When Generation Veggie was first raising awareness and funds to create a community of kindhearted and plant-powered families, we asked our supporters to suggest questions and topics they’d like us to address on the site. One of Generation Veggie’s supporters (and thank you for the support!) said this: “I just want to know how families maintain vegan lifestyles outside the home without making the kid feel like an outsider.”
I feel ya. Our job as parents is to protect our children, support them, and ensure they have the confidence and self-worth to make it in this world. We may acutely remember times in our own childhood when we felt left out, derided, or small. But we can’t let the fear of being an outsider keep us from doing what is kind and right. We don’t have to think back very far in our cultural history for examples of beliefs and behaviors that were perfectly acceptable at the time and yet were flat wrong or immoral. “Outsiders” have been known to change history for the better.
I think the heart of this question is not “how do you maintain a vegan lifestyle without making the kid feel like an outsider?” but “how do you make being an outsider a positive thing?”
Children are immensely capable of developing compassion and empathy, especially for animals. Choosing not to participate in the inhumane treatment and slaughter of animals saves very real lives. When my son was four-years-old, we passed a truck on the highway carrying hundreds of live chickens packed so tightly into crates that their beaks and legs were sticking out at terrible angles. My son took in the whole scene, quietly studying the faces of each animal he could see, then sighed and simply said “I’m so glad I don’t eat meat.” Even young children can be proud that they have the ability to make a difference in the lives of animals—being an outsider is an honorable pursuit.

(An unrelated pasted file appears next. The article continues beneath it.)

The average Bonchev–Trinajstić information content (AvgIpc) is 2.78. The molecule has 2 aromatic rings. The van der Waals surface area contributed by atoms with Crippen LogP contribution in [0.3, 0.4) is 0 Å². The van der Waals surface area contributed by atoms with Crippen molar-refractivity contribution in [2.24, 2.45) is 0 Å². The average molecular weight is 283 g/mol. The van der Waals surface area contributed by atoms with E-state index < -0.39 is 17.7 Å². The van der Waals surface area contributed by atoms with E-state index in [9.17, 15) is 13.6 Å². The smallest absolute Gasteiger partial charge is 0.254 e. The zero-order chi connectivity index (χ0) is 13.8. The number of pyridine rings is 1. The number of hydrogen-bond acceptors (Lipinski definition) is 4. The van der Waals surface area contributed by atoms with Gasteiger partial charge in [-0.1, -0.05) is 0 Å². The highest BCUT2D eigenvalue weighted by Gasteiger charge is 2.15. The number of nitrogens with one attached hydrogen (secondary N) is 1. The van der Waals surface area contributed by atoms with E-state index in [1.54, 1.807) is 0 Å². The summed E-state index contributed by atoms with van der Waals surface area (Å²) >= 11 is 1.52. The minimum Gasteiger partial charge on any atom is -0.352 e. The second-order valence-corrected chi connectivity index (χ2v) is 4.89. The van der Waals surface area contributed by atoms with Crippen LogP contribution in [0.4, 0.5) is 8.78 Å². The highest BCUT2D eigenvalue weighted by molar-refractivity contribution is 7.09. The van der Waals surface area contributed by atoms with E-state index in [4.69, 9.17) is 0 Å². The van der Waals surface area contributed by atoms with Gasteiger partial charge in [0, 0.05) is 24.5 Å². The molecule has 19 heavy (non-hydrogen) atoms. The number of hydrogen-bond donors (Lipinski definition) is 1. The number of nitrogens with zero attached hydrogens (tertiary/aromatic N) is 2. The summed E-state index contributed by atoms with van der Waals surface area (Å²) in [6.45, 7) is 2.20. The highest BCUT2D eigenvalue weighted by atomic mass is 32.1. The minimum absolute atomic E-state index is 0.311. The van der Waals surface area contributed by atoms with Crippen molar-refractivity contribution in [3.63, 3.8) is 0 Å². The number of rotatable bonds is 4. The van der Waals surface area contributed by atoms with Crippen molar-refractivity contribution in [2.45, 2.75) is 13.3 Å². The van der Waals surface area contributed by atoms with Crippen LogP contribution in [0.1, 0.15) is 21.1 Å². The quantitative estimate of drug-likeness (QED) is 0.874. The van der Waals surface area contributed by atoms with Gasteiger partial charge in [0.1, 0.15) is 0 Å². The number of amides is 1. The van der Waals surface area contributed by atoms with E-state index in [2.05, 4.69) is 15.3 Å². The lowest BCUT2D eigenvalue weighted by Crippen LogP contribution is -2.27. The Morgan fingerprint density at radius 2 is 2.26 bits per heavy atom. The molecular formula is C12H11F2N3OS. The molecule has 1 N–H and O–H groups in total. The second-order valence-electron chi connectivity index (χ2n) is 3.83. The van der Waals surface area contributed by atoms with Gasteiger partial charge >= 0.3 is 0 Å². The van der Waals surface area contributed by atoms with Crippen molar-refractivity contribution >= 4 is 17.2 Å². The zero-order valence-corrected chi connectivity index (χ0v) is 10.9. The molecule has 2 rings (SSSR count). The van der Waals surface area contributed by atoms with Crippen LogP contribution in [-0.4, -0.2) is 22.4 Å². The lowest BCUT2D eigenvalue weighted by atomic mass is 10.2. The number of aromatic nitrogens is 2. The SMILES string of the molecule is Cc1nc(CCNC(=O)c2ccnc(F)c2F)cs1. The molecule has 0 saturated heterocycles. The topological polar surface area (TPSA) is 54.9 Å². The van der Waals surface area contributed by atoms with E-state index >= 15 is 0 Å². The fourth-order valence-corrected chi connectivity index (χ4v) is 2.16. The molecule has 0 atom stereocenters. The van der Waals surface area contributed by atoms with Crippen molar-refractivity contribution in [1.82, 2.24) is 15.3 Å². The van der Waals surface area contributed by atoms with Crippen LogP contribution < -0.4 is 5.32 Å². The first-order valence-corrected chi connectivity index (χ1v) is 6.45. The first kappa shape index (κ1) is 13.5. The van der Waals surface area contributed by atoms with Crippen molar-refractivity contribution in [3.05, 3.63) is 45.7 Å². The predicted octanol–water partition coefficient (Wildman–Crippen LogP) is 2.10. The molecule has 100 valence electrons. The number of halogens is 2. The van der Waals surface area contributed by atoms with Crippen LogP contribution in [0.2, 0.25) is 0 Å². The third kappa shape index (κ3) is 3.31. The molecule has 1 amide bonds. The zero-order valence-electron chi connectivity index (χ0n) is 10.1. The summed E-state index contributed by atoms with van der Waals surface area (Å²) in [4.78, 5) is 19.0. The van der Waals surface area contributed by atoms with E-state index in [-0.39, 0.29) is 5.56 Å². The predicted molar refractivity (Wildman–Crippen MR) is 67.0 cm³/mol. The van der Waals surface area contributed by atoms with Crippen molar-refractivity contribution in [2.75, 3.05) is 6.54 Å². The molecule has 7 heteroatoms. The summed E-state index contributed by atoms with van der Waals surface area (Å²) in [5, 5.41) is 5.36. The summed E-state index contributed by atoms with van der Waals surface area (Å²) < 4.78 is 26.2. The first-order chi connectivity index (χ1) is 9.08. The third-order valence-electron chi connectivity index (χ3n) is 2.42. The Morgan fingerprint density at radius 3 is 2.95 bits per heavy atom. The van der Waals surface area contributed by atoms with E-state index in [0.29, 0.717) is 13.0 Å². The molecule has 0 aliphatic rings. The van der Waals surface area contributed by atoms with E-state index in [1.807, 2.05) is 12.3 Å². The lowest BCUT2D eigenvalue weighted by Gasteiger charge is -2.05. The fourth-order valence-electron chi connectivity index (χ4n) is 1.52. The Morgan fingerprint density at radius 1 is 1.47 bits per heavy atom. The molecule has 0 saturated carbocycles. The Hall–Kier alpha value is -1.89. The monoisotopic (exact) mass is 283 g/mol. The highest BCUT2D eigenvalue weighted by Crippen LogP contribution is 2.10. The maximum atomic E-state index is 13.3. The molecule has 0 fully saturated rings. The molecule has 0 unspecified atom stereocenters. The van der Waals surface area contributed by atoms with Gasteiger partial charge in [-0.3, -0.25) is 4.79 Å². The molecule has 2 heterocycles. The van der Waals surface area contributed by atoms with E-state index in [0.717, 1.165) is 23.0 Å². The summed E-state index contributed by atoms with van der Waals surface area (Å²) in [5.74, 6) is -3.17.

It’s likely that the majority of your child’s friends and schoolmates will not be vegan. My son is the only vegan child at his school and amongst his friends. It’s a unique opportunity for him to model a compassionate lifestyle and introduce others to what it means to be vegan. And like most children (and adults), his friendships are ultimately based on shared interests, or creative or athletic pursuits, and being vegan is just one part of the whole of who he is. Still the majority of the families you interact with will not be vegan. There will be birthday parties, meals with extended families, and snacks after basketball practice that will not be vegan. Your child is going into the world with the conviction that we don’t have to do things the way they’ve always been done; we can make conscious choices that affect the health of our bodies and our planet, and we can save lives. Your vegan child might be an “outsider,” but he or she is also a hero.
How have you helped your child navigate being vegan in a non-vegan world?